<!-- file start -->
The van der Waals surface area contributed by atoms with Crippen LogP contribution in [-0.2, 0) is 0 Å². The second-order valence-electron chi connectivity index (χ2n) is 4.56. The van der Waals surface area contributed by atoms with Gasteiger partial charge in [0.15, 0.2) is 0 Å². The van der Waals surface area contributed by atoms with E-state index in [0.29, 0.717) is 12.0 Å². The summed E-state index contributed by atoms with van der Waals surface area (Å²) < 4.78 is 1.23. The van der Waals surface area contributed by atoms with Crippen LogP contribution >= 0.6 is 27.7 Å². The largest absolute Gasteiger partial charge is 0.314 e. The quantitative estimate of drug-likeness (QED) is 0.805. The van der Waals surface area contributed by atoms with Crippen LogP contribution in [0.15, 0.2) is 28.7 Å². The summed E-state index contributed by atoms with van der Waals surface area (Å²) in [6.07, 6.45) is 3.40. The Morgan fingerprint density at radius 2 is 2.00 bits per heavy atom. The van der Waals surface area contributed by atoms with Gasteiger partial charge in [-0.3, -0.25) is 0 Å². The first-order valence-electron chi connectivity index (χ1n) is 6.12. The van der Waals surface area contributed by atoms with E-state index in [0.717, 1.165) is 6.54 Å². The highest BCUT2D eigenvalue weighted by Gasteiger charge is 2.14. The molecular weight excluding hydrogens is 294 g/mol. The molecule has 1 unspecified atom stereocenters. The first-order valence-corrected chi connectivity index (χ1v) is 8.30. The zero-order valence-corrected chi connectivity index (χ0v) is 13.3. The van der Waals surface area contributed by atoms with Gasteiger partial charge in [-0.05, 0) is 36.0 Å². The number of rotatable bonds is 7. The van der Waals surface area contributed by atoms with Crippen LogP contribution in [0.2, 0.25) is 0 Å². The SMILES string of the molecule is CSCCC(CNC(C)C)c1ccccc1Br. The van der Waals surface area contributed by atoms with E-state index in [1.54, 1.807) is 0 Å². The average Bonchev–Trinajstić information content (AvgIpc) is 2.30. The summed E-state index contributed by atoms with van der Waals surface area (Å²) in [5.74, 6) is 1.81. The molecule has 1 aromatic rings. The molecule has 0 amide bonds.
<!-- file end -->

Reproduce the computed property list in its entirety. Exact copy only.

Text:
The van der Waals surface area contributed by atoms with Crippen LogP contribution in [-0.2, 0) is 0 Å². The second-order valence-electron chi connectivity index (χ2n) is 4.56. The van der Waals surface area contributed by atoms with Gasteiger partial charge in [0.15, 0.2) is 0 Å². The van der Waals surface area contributed by atoms with E-state index in [0.29, 0.717) is 12.0 Å². The summed E-state index contributed by atoms with van der Waals surface area (Å²) < 4.78 is 1.23. The van der Waals surface area contributed by atoms with Crippen LogP contribution >= 0.6 is 27.7 Å². The largest absolute Gasteiger partial charge is 0.314 e. The quantitative estimate of drug-likeness (QED) is 0.805. The van der Waals surface area contributed by atoms with Crippen LogP contribution in [0.15, 0.2) is 28.7 Å². The summed E-state index contributed by atoms with van der Waals surface area (Å²) in [6.07, 6.45) is 3.40. The Morgan fingerprint density at radius 2 is 2.00 bits per heavy atom. The van der Waals surface area contributed by atoms with Gasteiger partial charge in [-0.3, -0.25) is 0 Å². The first-order valence-electron chi connectivity index (χ1n) is 6.12. The van der Waals surface area contributed by atoms with E-state index in [0.717, 1.165) is 6.54 Å². The highest BCUT2D eigenvalue weighted by Gasteiger charge is 2.14. The molecular weight excluding hydrogens is 294 g/mol. The molecule has 1 unspecified atom stereocenters. The first-order valence-corrected chi connectivity index (χ1v) is 8.30. The zero-order valence-corrected chi connectivity index (χ0v) is 13.3. The van der Waals surface area contributed by atoms with Gasteiger partial charge in [-0.05, 0) is 36.0 Å². The number of rotatable bonds is 7. The van der Waals surface area contributed by atoms with Crippen LogP contribution in [0.2, 0.25) is 0 Å². The SMILES string of the molecule is CSCCC(CNC(C)C)c1ccccc1Br. The van der Waals surface area contributed by atoms with E-state index in [1.54, 1.807) is 0 Å². The average Bonchev–Trinajstić information content (AvgIpc) is 2.30. The summed E-state index contributed by atoms with van der Waals surface area (Å²) in [5.74, 6) is 1.81. The molecule has 1 aromatic rings. The molecule has 0 amide bonds.